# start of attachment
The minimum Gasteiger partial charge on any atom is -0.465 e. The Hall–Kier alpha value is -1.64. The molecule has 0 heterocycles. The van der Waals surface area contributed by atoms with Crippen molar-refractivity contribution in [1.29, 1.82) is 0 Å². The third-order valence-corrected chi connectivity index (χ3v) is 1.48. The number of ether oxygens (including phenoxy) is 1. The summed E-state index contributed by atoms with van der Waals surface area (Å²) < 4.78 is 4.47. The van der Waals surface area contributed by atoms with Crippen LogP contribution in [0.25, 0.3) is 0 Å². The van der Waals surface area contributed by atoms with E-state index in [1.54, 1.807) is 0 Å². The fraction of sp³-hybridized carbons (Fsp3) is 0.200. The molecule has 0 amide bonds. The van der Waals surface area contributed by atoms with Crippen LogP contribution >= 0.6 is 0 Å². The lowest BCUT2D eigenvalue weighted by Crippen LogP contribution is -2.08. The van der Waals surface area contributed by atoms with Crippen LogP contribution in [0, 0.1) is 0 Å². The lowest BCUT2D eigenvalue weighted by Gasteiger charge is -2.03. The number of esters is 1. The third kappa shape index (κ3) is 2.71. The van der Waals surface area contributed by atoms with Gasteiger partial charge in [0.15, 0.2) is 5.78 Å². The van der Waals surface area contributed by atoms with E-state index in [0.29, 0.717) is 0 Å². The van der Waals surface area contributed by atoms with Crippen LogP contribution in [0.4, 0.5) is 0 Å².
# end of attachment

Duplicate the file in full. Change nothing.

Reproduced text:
The minimum Gasteiger partial charge on any atom is -0.465 e. The Hall–Kier alpha value is -1.64. The molecule has 0 heterocycles. The van der Waals surface area contributed by atoms with Crippen molar-refractivity contribution in [1.29, 1.82) is 0 Å². The third-order valence-corrected chi connectivity index (χ3v) is 1.48. The number of ether oxygens (including phenoxy) is 1. The summed E-state index contributed by atoms with van der Waals surface area (Å²) < 4.78 is 4.47. The van der Waals surface area contributed by atoms with Crippen LogP contribution in [0.25, 0.3) is 0 Å². The van der Waals surface area contributed by atoms with E-state index in [1.54, 1.807) is 0 Å². The fraction of sp³-hybridized carbons (Fsp3) is 0.200. The molecule has 0 amide bonds. The van der Waals surface area contributed by atoms with Crippen LogP contribution >= 0.6 is 0 Å². The lowest BCUT2D eigenvalue weighted by Crippen LogP contribution is -2.08. The van der Waals surface area contributed by atoms with Crippen LogP contribution in [0, 0.1) is 0 Å². The lowest BCUT2D eigenvalue weighted by Gasteiger charge is -2.03. The number of esters is 1. The third kappa shape index (κ3) is 2.71. The van der Waals surface area contributed by atoms with Gasteiger partial charge in [0.15, 0.2) is 5.78 Å². The van der Waals surface area contributed by atoms with E-state index in [0.29, 0.717) is 0 Å². The van der Waals surface area contributed by atoms with Crippen LogP contribution in [0.4, 0.5) is 0 Å².